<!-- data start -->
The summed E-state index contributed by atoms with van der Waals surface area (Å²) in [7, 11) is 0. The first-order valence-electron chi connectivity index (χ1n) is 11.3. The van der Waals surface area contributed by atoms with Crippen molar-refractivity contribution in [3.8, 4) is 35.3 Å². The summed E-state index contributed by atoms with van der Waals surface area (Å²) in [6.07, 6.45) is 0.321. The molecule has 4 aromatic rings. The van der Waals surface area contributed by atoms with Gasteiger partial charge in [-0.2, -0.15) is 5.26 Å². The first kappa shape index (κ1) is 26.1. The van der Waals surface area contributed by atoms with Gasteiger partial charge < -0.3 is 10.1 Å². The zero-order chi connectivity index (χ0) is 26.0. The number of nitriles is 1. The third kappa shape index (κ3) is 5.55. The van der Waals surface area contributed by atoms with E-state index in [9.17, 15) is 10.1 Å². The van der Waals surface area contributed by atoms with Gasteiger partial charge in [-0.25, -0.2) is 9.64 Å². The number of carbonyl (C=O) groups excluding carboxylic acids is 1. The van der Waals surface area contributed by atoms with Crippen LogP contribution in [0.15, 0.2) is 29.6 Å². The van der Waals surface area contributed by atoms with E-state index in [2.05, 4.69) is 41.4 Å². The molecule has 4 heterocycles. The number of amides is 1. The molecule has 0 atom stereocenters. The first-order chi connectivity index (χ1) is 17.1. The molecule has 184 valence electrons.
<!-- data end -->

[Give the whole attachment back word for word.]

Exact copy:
The summed E-state index contributed by atoms with van der Waals surface area (Å²) in [7, 11) is 0. The first-order valence-electron chi connectivity index (χ1n) is 11.3. The van der Waals surface area contributed by atoms with Crippen molar-refractivity contribution in [3.8, 4) is 35.3 Å². The summed E-state index contributed by atoms with van der Waals surface area (Å²) in [6.07, 6.45) is 0.321. The molecule has 4 aromatic rings. The van der Waals surface area contributed by atoms with Gasteiger partial charge in [-0.2, -0.15) is 5.26 Å². The first kappa shape index (κ1) is 26.1. The van der Waals surface area contributed by atoms with Gasteiger partial charge < -0.3 is 10.1 Å². The zero-order chi connectivity index (χ0) is 26.0. The number of nitriles is 1. The third kappa shape index (κ3) is 5.55. The van der Waals surface area contributed by atoms with E-state index in [9.17, 15) is 10.1 Å². The van der Waals surface area contributed by atoms with Gasteiger partial charge in [-0.25, -0.2) is 9.64 Å². The number of carbonyl (C=O) groups excluding carboxylic acids is 1. The van der Waals surface area contributed by atoms with Crippen LogP contribution in [0.15, 0.2) is 29.6 Å². The van der Waals surface area contributed by atoms with E-state index in [2.05, 4.69) is 41.4 Å². The molecule has 4 heterocycles. The number of amides is 1. The molecule has 0 atom stereocenters. The first-order chi connectivity index (χ1) is 17.1. The molecule has 184 valence electrons.